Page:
Spike’s Upcoming 'Caraoke Showdown' Is Hitting the Wrong Notes With 'Carpool Karaoke' Creators

Late Late Show team mulls its options

Craig Robinson (right) will host Spike's spin on The Late Late Show's Carpool Karaoke. Sources: CBS, Lloyd Bishop/NBC

It looks like Spike's upcoming special, Caraoke Showdown, is going to lead to a real showdown between the cable network and the team behind The Late Late Show With James Corden's Carpool Karaoke.

Spike's Caraoke Showdown, which the network announced last week, is set in a car and includes a celebrity host, celeb guests and lots of singing along to tunes. In other words, the show sounds a lot like Carpool Karaoke, the popular segment on Corden's late-night CBS show that has become a viral sensation thanks to videos featuring Adele, One Direction and Justin Bieber. And that's not sitting too well with The Late Late Show's executive producers.

"We're disappointed with that. We're disappointed that our idea would be taken by somebody else," said Late Late Show executive producer Ben Winston, during an interview for an upcoming Adweek story about Carpool Karaoke's success.

Caraoke Showdown, which is from Howie Mandel's production company and will be hosted by Craig Robinson, is set to debut as a half-hour special later this year. According to Spike's release, "The premise of Caraoke Showdown features Robinson posing as a driver, picking up unsuspecting contestants who are along for a very unique ride upon realizing they are on a karaoke-inspired game show. During various rounds of game play, contestants must belt out their favorite tunes, finish the lyrics or act out songs for cash. Celebrity guest appearances add to the surprise as the contestants never know what's going to happen next."

With the new special, which could easily turn into a series, Spike hopes to continue its momentum from Lip Sync Battle, a spinoff of a signature segment on The Tonight Show Starring Jimmy Fallon. Now in its second season, Lip Sync Battle is the most-watched original series in Spike history. But Lip Sync Battle comes directly from Fallon's production company, Eight Million Plus Productions, while Caraoke Showdown has no direct ties to Corden or anyone involved with his show.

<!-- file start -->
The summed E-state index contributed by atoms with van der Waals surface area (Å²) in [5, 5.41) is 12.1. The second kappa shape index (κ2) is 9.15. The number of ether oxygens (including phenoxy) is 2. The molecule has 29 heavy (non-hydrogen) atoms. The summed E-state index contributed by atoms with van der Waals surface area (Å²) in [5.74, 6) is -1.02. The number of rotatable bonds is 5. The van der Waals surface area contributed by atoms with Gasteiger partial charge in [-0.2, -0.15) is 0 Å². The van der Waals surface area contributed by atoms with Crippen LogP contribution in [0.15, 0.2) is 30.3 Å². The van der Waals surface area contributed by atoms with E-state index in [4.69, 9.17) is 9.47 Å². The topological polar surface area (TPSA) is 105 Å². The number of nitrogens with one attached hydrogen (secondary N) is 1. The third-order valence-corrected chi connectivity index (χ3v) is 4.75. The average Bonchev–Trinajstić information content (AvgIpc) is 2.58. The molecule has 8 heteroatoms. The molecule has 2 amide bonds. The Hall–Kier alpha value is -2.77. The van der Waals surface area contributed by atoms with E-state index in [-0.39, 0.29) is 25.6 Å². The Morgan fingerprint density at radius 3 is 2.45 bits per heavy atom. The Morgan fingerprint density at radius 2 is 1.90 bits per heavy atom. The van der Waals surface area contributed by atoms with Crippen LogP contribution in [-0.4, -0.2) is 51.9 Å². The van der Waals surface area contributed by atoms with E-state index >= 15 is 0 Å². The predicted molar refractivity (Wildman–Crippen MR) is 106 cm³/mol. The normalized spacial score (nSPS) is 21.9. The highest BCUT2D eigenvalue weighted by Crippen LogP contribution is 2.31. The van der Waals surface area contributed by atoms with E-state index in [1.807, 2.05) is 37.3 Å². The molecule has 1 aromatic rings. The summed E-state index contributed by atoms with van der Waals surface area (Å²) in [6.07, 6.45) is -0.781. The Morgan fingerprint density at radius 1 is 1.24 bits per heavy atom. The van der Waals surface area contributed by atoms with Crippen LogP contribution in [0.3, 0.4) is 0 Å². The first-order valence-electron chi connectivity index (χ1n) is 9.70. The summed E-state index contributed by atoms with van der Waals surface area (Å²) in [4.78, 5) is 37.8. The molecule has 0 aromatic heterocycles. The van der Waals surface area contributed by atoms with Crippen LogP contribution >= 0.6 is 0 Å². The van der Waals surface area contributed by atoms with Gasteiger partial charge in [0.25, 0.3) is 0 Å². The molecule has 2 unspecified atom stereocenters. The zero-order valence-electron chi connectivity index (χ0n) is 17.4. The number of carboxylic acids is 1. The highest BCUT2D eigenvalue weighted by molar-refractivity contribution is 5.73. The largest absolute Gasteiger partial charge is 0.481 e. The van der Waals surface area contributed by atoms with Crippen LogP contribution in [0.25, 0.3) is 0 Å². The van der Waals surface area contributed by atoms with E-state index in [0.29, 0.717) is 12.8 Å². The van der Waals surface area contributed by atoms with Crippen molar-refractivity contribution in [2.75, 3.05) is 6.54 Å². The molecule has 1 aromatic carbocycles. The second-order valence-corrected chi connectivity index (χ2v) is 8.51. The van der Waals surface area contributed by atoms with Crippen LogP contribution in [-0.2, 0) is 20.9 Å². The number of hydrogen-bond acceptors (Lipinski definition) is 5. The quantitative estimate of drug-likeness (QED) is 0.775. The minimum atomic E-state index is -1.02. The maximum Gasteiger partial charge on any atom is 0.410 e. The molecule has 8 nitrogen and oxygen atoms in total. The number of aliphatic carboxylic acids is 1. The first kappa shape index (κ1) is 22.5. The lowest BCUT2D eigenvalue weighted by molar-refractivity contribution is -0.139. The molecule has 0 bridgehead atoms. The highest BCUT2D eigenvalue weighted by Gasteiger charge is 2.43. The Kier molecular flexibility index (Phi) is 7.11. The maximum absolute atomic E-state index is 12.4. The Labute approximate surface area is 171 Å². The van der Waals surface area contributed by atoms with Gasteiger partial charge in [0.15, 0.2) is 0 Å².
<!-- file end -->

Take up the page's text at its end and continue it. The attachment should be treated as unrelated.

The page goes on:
When the Late Late Show producers heard the news, "we'd be lying if we said we weren't disappointed, that you read that another production company is taking an idea that is clearly yours," said Winston. Added executive producer Rob Crabbe: "And every single mention of it in the press was, 'They're doing James Corden's Carpool Karaoke.'"

Given those comparisons, "I think the people who are making it are probably going, 'Oof, are we going to get away with this?' And of course, we're going to think about what our position is with regards to that," Winston said. "There's a way to go yet on that."

The producers and network didn't elaborate on whether those options would include potential legal action, but one possibility is that the Late Late Show will try to launch its own stand-alone Carpool Karaoke show. "We're looking at potentially doing our own version instead," said Winston.

As for whether that version would feature Corden or someone else as host, "I don't know," said Winston. "I don't think there's any info on that at the moment." Earlier in the month, producers had been more skeptical about the possibility of a Corden-less Carpool Karaoke series, with Crabbe telling Entertainment Weekly, "the trickier thing about that is Lip Sync Battle can exist without Jimmy Fallon, but Carpool Karaoke can't really exist without James Corden." But that interview took place before Spike's announcement, so now all bets are off.

Spike had no comment about the producers' reaction or Caraoke Showdown's similarity to Carpool Karaoke.

On Feb. 9, James Corden's Carpool Karaoke video with Adele became the most-watched late-night YouTube video of all time, with more than 68.1 million views. It overtook Fallon's Lip Sync Battle with Emma Stone, which ironically helped launch Spike's show. 

Look for more on Carpool Karaoke next week, in the Feb. 15 issue of Adweek.

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